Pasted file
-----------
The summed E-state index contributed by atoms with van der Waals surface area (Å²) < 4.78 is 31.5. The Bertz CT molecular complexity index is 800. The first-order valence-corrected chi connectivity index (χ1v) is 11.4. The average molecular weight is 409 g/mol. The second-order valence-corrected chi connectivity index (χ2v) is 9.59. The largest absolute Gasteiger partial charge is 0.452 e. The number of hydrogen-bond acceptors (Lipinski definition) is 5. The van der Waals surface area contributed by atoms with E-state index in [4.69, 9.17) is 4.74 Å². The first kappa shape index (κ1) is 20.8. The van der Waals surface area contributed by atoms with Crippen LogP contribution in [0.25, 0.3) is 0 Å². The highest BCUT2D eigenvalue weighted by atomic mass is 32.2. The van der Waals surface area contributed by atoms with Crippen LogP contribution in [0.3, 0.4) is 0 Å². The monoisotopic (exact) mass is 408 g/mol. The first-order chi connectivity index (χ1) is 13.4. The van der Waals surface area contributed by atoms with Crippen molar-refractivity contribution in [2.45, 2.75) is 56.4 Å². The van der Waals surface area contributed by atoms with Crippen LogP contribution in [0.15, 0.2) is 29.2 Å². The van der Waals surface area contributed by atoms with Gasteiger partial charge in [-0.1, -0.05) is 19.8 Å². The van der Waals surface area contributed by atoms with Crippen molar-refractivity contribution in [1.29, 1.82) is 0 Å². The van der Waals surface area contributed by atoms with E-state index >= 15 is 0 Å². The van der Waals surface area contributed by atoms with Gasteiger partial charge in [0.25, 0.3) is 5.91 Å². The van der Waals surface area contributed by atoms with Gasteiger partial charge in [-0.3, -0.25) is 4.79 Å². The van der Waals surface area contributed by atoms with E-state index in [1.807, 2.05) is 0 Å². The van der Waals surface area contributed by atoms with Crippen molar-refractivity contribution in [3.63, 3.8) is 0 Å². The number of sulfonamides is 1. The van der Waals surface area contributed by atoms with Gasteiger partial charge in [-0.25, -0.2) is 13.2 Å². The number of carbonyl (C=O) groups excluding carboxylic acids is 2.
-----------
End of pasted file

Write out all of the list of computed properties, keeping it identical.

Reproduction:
The summed E-state index contributed by atoms with van der Waals surface area (Å²) < 4.78 is 31.5. The Bertz CT molecular complexity index is 800. The first-order valence-corrected chi connectivity index (χ1v) is 11.4. The average molecular weight is 409 g/mol. The second-order valence-corrected chi connectivity index (χ2v) is 9.59. The largest absolute Gasteiger partial charge is 0.452 e. The number of hydrogen-bond acceptors (Lipinski definition) is 5. The van der Waals surface area contributed by atoms with E-state index in [4.69, 9.17) is 4.74 Å². The first kappa shape index (κ1) is 20.8. The van der Waals surface area contributed by atoms with Crippen LogP contribution in [0.25, 0.3) is 0 Å². The highest BCUT2D eigenvalue weighted by atomic mass is 32.2. The van der Waals surface area contributed by atoms with Crippen LogP contribution in [0.3, 0.4) is 0 Å². The monoisotopic (exact) mass is 408 g/mol. The first-order chi connectivity index (χ1) is 13.4. The van der Waals surface area contributed by atoms with Crippen molar-refractivity contribution in [2.45, 2.75) is 56.4 Å². The van der Waals surface area contributed by atoms with Crippen LogP contribution in [0.15, 0.2) is 29.2 Å². The van der Waals surface area contributed by atoms with Gasteiger partial charge in [-0.1, -0.05) is 19.8 Å². The van der Waals surface area contributed by atoms with Crippen molar-refractivity contribution in [1.29, 1.82) is 0 Å². The van der Waals surface area contributed by atoms with E-state index >= 15 is 0 Å². The van der Waals surface area contributed by atoms with Gasteiger partial charge in [0.25, 0.3) is 5.91 Å². The van der Waals surface area contributed by atoms with Gasteiger partial charge in [-0.3, -0.25) is 4.79 Å². The van der Waals surface area contributed by atoms with E-state index in [1.807, 2.05) is 0 Å². The van der Waals surface area contributed by atoms with Crippen molar-refractivity contribution in [3.63, 3.8) is 0 Å². The number of sulfonamides is 1. The van der Waals surface area contributed by atoms with Gasteiger partial charge in [-0.25, -0.2) is 13.2 Å². The number of carbonyl (C=O) groups excluding carboxylic acids is 2.